Abdullah et al.(5) studied how healthcare workers felt about deploying applications of artificial intelligence. 250 personnel from four of the largest hospitals in Riyadh, Saudi Arabia, including doctors, nurses, and technicians, replied to the online survey. According to the study's results, 3,11 out of every 4 respondents are afraid of artificial intelligence. lacking a general grasp of artificial intelligence, replacing workers.
Glassman et al.(6) conducted a cross-sectional study titled "Artificial Intelligence to Reduce Technology Interference During Early Childhood." Parents of children younger than five years old were asked to complete an online survey. There were 305 participating parents. 280 delivered information that was suitable for analysis. Parents claimed that on average, 3,03 devices interfered with their relationships with their children every day, according to the study's findings.
Haneef et al.(7) conducted a cross-sectional investigation on data connecting and artificial intelligence practices in various European nations in 2021. According to a survey, the national institutes of public health, health information, and statistics in Europe use data connection and AI in a variety of ways. Most European nations usually employ deterministic approaches for data linkage or a combination of deterministic and probabilistic types.
Julia et al.(8) started a survey study in 2021. The "Principles of Biomedical Ethics" by Beauchamp and Childress (autonomy, beneficence, nonmaleficence, and justice) were used as an analytical framework to conduct an ethical assessment to determine the requirement for explainability in medical AI based on the outcomes of this conceptual study. It is crucial to look into how human actors interact with medical AI from both a medical and a patient perspective. We concluded that failing to include explainability in clinical decision support systems compromises fundamental medical ethics and may have negative effects on the patient and public health.
Despite all of AI's advantages, there are still some restrictions and difficulties that must be overcome. These include potential employment challenges, ethical and legal concerns with data privacy, displacement, and the requirement for ongoing training and education to stay up with the quickly changing AI ecosystem.
There are numerous uses for artificial intelligence across various industries. Healthcare, agriculture, social media, marketing, gaming, education, and security are a few of the crucial industries. It has a wide range of uses in the healthcare industry, including storing medical records and other data, doing repetitive tasks, monitoring patient health, using precision medicine, using virtual nurses, digital consultation, analysing the healthcare system, and predicting the development of diseases.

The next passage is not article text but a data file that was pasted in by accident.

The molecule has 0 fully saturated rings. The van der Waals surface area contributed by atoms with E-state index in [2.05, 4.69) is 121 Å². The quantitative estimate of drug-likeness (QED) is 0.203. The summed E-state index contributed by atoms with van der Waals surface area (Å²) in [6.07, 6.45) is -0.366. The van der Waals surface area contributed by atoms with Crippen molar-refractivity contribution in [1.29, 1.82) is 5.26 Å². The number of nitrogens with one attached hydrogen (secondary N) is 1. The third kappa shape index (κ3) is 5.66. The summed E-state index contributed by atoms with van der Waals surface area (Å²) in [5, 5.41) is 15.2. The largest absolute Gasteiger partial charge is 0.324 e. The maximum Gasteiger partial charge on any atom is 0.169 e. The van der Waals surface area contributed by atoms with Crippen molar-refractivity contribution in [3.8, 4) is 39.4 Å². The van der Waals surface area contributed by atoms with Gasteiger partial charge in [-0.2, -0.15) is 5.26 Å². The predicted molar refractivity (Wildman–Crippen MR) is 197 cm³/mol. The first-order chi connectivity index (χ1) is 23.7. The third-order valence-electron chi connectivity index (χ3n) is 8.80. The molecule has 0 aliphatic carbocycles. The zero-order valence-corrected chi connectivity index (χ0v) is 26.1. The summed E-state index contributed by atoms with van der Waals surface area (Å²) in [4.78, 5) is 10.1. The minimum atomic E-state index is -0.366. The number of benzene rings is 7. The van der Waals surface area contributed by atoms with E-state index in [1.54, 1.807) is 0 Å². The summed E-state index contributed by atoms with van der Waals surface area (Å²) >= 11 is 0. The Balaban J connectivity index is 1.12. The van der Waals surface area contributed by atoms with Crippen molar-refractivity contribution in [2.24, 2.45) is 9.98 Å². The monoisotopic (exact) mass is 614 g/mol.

Figure 1. Artificial intelligence and its application in various disciplines
Healthcare is undergoing a revolution thanks to artificial intelligence (AI), which is changing how healthcare businesses operate in many ways. Here are a few noteworthy examples:
· Medical cum nursing diagnosis: it is aided by the analysis of medical and nursing data, including photographs, treatment protocols, and patient symptoms using artificial intelligence (AI). Large-scale medical data analysis performed by AI systems can reveal trends that may be challenging for human doctors to diagnose. Artificial intelligence is being utilised to customise medical and nursing care for specific patients. To develop individualised treatment regimens, AI systems can examine a patient's medical background, genetic information, and other elements.
· Therapy Discovery: AI is being utilised to discover new medications and therapies. The amount of time and money needed for medication development can be decreased by using AI algorithms to analyse enormous volumes of medical data and find prospective drug candidates and test the efficacy of therapies.
· Patient monitoring: AI is being used to track patient progress and monitor their health. AI-powered monitoring systems can analyse data from medical devices, nursing records and other sources to find early indications of health issues, enabling medical and nursing professionals to take quick action.
· Administrative application: healthcare administrative chores are being automated with artificial intelligence to increase efficiency and cut expenses. Appointment scheduling, billing, and the processing of insurance claims are all duties that AI-powered systems can manage.
· Overall, AI has the potential to lower costs while simultaneously considerably enhancing healthcare outcomes. To preserve patient privacy and maintain the standard of healthcare, it is crucial to make sure that these technologies are used in a responsible and ethical manner.(9)
Numerous AI tools and apps are frequently employed in commercial settings.(9) Among the most typical ones are:
· Machine Learning (ML): thanks to machine learning techniques, computers may now automatically learn from data and improve their performance without explicit programming. Healthcare organizations use this technology for purposes including disease prediction and detection, patient evaluation, and client segmentation.
· Processing of natural language (NLP): processing of natural language Computers can now comprehend and analyze human language thanks to a technology called natural language processing (NLP). The usage of chatbots and virtual assistants for customer care, sentiment analysis for social media monitoring, and text analysis for market research are all examples of how healthcare businesses are utilizing this technology.
· Computer Vision (CV): computers can read and comprehend visual data from pictures and movies thanks to computer vision. For activities like item recognition, radiological prediction, hospital quality control, and security surveillance, use this technology.
· Robotics: the automation of repetitive, routine tasks like assembly line work and material handling is made possible by robotics technology. Assisted in surgery, nursing task and inventory management are all jobs that can be handled by robots.